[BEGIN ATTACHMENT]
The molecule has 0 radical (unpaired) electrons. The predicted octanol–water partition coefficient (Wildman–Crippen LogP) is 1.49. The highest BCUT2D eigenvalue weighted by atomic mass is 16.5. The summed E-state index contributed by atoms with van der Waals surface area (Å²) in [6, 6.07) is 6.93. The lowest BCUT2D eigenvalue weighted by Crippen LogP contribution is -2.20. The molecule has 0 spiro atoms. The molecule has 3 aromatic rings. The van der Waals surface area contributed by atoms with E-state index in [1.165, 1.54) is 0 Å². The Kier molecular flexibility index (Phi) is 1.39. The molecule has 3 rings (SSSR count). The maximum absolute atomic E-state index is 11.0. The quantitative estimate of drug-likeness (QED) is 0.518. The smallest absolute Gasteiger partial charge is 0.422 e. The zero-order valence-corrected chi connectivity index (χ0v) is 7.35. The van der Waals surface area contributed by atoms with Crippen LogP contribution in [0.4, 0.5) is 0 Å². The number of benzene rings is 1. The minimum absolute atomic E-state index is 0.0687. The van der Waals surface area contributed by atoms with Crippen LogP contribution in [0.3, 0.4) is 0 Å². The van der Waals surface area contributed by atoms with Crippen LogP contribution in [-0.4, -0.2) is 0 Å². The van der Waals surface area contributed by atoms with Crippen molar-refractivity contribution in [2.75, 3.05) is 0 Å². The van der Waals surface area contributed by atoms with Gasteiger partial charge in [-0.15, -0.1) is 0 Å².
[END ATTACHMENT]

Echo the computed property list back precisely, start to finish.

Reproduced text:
The molecule has 0 radical (unpaired) electrons. The predicted octanol–water partition coefficient (Wildman–Crippen LogP) is 1.49. The highest BCUT2D eigenvalue weighted by atomic mass is 16.5. The summed E-state index contributed by atoms with van der Waals surface area (Å²) in [6, 6.07) is 6.93. The lowest BCUT2D eigenvalue weighted by Crippen LogP contribution is -2.20. The molecule has 0 spiro atoms. The molecule has 3 aromatic rings. The van der Waals surface area contributed by atoms with E-state index in [1.165, 1.54) is 0 Å². The Kier molecular flexibility index (Phi) is 1.39. The molecule has 3 rings (SSSR count). The maximum absolute atomic E-state index is 11.0. The quantitative estimate of drug-likeness (QED) is 0.518. The smallest absolute Gasteiger partial charge is 0.422 e. The zero-order valence-corrected chi connectivity index (χ0v) is 7.35. The van der Waals surface area contributed by atoms with Crippen LogP contribution in [0.4, 0.5) is 0 Å². The number of benzene rings is 1. The minimum absolute atomic E-state index is 0.0687. The van der Waals surface area contributed by atoms with Crippen LogP contribution in [0.3, 0.4) is 0 Å². The van der Waals surface area contributed by atoms with Crippen LogP contribution in [-0.4, -0.2) is 0 Å². The van der Waals surface area contributed by atoms with Crippen molar-refractivity contribution in [2.75, 3.05) is 0 Å². The van der Waals surface area contributed by atoms with Gasteiger partial charge in [-0.15, -0.1) is 0 Å².